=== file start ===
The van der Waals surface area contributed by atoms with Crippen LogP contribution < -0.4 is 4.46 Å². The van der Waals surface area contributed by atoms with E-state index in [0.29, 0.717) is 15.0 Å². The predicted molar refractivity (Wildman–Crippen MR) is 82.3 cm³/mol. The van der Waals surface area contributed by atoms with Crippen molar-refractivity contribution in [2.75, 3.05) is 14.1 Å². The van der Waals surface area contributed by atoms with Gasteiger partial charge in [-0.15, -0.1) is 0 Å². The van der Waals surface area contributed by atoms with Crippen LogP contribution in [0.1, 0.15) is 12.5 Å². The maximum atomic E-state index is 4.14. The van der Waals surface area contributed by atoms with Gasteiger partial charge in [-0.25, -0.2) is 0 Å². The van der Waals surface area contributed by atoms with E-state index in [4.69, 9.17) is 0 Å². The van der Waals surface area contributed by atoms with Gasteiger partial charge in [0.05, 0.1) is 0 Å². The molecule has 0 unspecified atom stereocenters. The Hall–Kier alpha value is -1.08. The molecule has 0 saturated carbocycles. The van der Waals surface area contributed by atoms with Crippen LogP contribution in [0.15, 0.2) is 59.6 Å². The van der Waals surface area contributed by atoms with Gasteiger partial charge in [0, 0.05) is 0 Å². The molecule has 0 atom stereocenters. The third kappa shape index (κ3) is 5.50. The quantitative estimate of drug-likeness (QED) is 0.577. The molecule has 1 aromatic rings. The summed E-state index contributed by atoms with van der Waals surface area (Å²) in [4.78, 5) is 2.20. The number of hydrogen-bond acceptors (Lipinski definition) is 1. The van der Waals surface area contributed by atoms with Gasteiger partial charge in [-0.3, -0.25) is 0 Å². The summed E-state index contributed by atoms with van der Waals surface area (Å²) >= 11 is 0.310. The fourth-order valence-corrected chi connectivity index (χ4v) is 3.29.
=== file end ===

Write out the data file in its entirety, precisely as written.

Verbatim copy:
The van der Waals surface area contributed by atoms with Crippen LogP contribution < -0.4 is 4.46 Å². The van der Waals surface area contributed by atoms with E-state index in [0.29, 0.717) is 15.0 Å². The predicted molar refractivity (Wildman–Crippen MR) is 82.3 cm³/mol. The van der Waals surface area contributed by atoms with Crippen molar-refractivity contribution in [2.75, 3.05) is 14.1 Å². The van der Waals surface area contributed by atoms with Gasteiger partial charge in [-0.15, -0.1) is 0 Å². The van der Waals surface area contributed by atoms with Crippen LogP contribution in [0.1, 0.15) is 12.5 Å². The maximum atomic E-state index is 4.14. The van der Waals surface area contributed by atoms with Gasteiger partial charge in [-0.25, -0.2) is 0 Å². The van der Waals surface area contributed by atoms with E-state index in [4.69, 9.17) is 0 Å². The van der Waals surface area contributed by atoms with Gasteiger partial charge in [0.05, 0.1) is 0 Å². The molecule has 0 unspecified atom stereocenters. The Hall–Kier alpha value is -1.08. The molecule has 0 saturated carbocycles. The van der Waals surface area contributed by atoms with Crippen LogP contribution in [0.15, 0.2) is 59.6 Å². The van der Waals surface area contributed by atoms with Gasteiger partial charge in [0, 0.05) is 0 Å². The molecule has 0 atom stereocenters. The third kappa shape index (κ3) is 5.50. The quantitative estimate of drug-likeness (QED) is 0.577. The molecule has 1 aromatic rings. The summed E-state index contributed by atoms with van der Waals surface area (Å²) in [4.78, 5) is 2.20. The number of hydrogen-bond acceptors (Lipinski definition) is 1. The van der Waals surface area contributed by atoms with Gasteiger partial charge in [-0.3, -0.25) is 0 Å². The summed E-state index contributed by atoms with van der Waals surface area (Å²) >= 11 is 0.310. The fourth-order valence-corrected chi connectivity index (χ4v) is 3.29.